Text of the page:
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Is this purslane?

Posted by rcheng Z6 OH (My Page) on
Sat, Jul 19, 14 at 22:57

I wonder if this is purslane? I don't see any flowers and no milky discharge when the branch is pinched.

I heard purslane is a 'beneficial weed' and even very nutritious but I need to make sure this is indeed purslane. Thanks for all your help and information.

Follow-Up Postings:

RE: Is this purslane?

Yes, the plant in the photo is purslane (Portulaca oleracea), an edible weed.

Afaik, purslane (Portulaca oleracea) shouldn't be milky. However, Spotted spurge (Euphorbia maculata), which though not a relative is aka Milk purslane, has a white latex sap. I wouldn't recommend anyone eating that!

Some folks who have allergic reactions to latex products also react to the latex produced by members of the Euphorbia clan (which includes Poinsettia, Snow on the mountain, the Firestick cactus, Mole plant, the Crotons, and Three-seeded Mercury -- a weed which would like to take over my pasture).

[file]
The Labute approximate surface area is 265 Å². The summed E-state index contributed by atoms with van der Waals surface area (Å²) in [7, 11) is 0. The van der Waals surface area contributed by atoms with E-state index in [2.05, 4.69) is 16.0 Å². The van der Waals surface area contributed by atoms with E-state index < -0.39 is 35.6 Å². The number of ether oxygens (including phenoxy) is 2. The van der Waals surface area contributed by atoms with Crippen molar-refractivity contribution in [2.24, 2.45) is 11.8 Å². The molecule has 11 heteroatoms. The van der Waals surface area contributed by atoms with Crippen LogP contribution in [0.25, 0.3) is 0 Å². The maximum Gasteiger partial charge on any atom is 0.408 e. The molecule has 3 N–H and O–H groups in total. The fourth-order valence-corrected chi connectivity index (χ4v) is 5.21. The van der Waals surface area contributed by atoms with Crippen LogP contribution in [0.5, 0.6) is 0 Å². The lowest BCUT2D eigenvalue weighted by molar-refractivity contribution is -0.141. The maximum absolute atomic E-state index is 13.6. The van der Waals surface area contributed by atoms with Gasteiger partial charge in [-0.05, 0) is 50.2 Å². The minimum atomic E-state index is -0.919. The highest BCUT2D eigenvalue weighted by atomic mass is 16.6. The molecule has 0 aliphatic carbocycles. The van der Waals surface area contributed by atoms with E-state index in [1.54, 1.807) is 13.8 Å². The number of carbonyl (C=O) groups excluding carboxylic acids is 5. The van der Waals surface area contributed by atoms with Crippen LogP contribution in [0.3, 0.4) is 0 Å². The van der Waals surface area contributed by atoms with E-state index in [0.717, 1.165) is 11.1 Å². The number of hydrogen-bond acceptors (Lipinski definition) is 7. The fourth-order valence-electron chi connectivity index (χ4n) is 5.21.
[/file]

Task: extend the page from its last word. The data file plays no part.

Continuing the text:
Here's some info about Milk purslane (known to my brother and me, years ago, as Spotted scourge rather than Spotted spurge, due to the difficulty of weeding it when it grew between flagstones):

RE: Is this purslane?

Great! Thank you very much for the information.

RE: Is this purslane?

Yes, on ID! Now, how do I get rid of it! It's all over the place.

RE: Is this purslane?

  • Posted by catspa NoCA Z9 Sunset 14 (My Page) on
    Sun, Jul 20, 14 at 19:54

njoasis, you can pot it up in 4" pots and sell it for $6 a plant, as I saw at a posh nursery a year or two ago... :-) ...and yes, I rolled my eyes, having just yanked out a half-cubic-yard of it from my garden...

RE: Is this purslane?

I should have mentioned that Purslane is a succulent with fleshy stem and leaves, while Spotted spurge is most definitely not a succulent (its leaves are paper-thin).

RE: Is this purslane?

Catspa, you probably saw Portulaca umbraticola for sale if plants were in the ornamental section. The leaves of that plant look just like purslane (P. oleracea) but the flowers are bigger, and come in other colors besides yellow.

Njoasis, if you cut the plants off at the soil surface, individually or with a weed trimmer (before there are ripe seeds,) you should have a reduction in their numbers next year. Purslane is an annual.

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